Christians face the challenge of making a wise vote that balances moral values with pragmatic considerations

Tomorrow, Wednesday 29, South Africans will march to the polls to vote. 

As Christians, we must understand our God-given right to vote democratically while we still have the opportunity in this country. 

Of course, the majority of eligible voters believe their votes is in vain, which is understandable. Especially among our youth, but keep in mind that there are many lower-income voters who will vote based on blind loyalty, free Kentucky Fried Chicken hampers, or enticing unrealistic nationalist promises like free quality health care.  Unfortunately, this is how power is swayed in favour of the wrong leaders.

Looters Rather than Liberators

This is the reality, a no vote is a vote for the ruling ANC government, which, along with the EFF and MK party, are looters rather than liberators, putting their selfish ambitions ahead of the interests of all our country’s citizens.

It is remarkable but with 52 parties to choose from, I never anticipated democracy in South Africa would end up like an ice cream menu. On a serious note, this many flavours to choose from has only diluted what I believe to be the strongest coalition of all: eligible non-voters who are hesitant to vote tomorrow.  This is unacceptable and must not be permitted.

“Your vote is a symbol of hope and a token of the future of our children and country.  I urge you to not only vote but to “vote wisely”. 

Shan Thumbran

As a result, I urge you to make tomorrow count. Your vote is a symbol of hope and a token of the future of our children and country.  I urge you to not only vote but to “vote wisely”. 

As a pastor and a biblical Christian, I empathize deeply with the moral difficulty that many of us confront when entering the voting booth.  But I assure you, if God used Cyrus, then He can use a non-Christian party.

During this period of political uncertainty gripping our nation, the pivotal question shouldn’t solely revolve around whether a political party adheres to the same set of biblical values. This approach is legalistic rather than being led by the spirit.  Instead, our focus should shift towards pragmatic considerations, such as evaluating a party’s proven administrative competence in governing our country across all levels and its potential to hold enough seats to influence significant change.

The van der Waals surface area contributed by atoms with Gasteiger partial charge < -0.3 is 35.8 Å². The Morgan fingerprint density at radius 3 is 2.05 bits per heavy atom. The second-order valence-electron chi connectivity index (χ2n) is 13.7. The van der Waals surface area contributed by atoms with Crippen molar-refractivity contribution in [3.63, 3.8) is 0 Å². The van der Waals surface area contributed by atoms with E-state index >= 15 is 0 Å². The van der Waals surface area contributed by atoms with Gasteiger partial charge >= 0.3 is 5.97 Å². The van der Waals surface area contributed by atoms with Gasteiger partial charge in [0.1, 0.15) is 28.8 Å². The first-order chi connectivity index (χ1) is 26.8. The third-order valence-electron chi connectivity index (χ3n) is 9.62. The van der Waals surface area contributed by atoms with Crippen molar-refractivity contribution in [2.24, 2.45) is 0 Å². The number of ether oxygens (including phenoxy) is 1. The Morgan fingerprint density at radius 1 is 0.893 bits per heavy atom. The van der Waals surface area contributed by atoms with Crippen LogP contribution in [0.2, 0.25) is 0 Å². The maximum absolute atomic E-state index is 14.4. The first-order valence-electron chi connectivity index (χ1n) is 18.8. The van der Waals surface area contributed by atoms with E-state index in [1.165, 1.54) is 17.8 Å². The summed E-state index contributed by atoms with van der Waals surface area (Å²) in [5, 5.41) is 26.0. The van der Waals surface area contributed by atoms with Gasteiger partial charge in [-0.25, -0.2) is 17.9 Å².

Personally, although I may not align with the values of a party like the DA, I do recognise the validity of concerns regarding allegations of racism within the organisation. However, when considering what’s ultimately best for our nation, we must weigh the options: Would we prefer dealing with a few instances of racism within the DA while maintaining a functioning country, or would we rather contend with the self-serving practices of the ANC and the consequences of a failing state?

This decision shouldn’t require a degree in rocket science, especially for those who prioritise the wellbeing of the people. Opting for a DA that ensures electricity and clean water over an ANC leading to water shortages, more blackouts, and impending grid failure, the DA is the wiser choice.

The DA or Action SA presents a no-nonsense approach, strong administrative skills, and a commitment to economic growth. Electing them could reduce the seats held by the ANC, EFF, and MK, thereby loosening their grip on power and influence, as anti-democratic, dictatorial, nationalist, militants.

A wise Vote Requires a long-term Strategy

While the DA or Action SA offers a promising alternative with its focus on effective governance and economic prosperity, it’s essential to recognise that the ANC’s hold on power might persist, albeit tenuously. The signs are clear as daylight that their decline is on the horizon in the next term.

Many former ANC loyalists, mainly from the middle class, have abandoned the ruling party for obvious reasons. Shouldn’t you do your part by voting wisely tomorrow?

Hope this message served up some brain salad for you! Now let’s spread this good food with all.

P.S. Shan Thumbran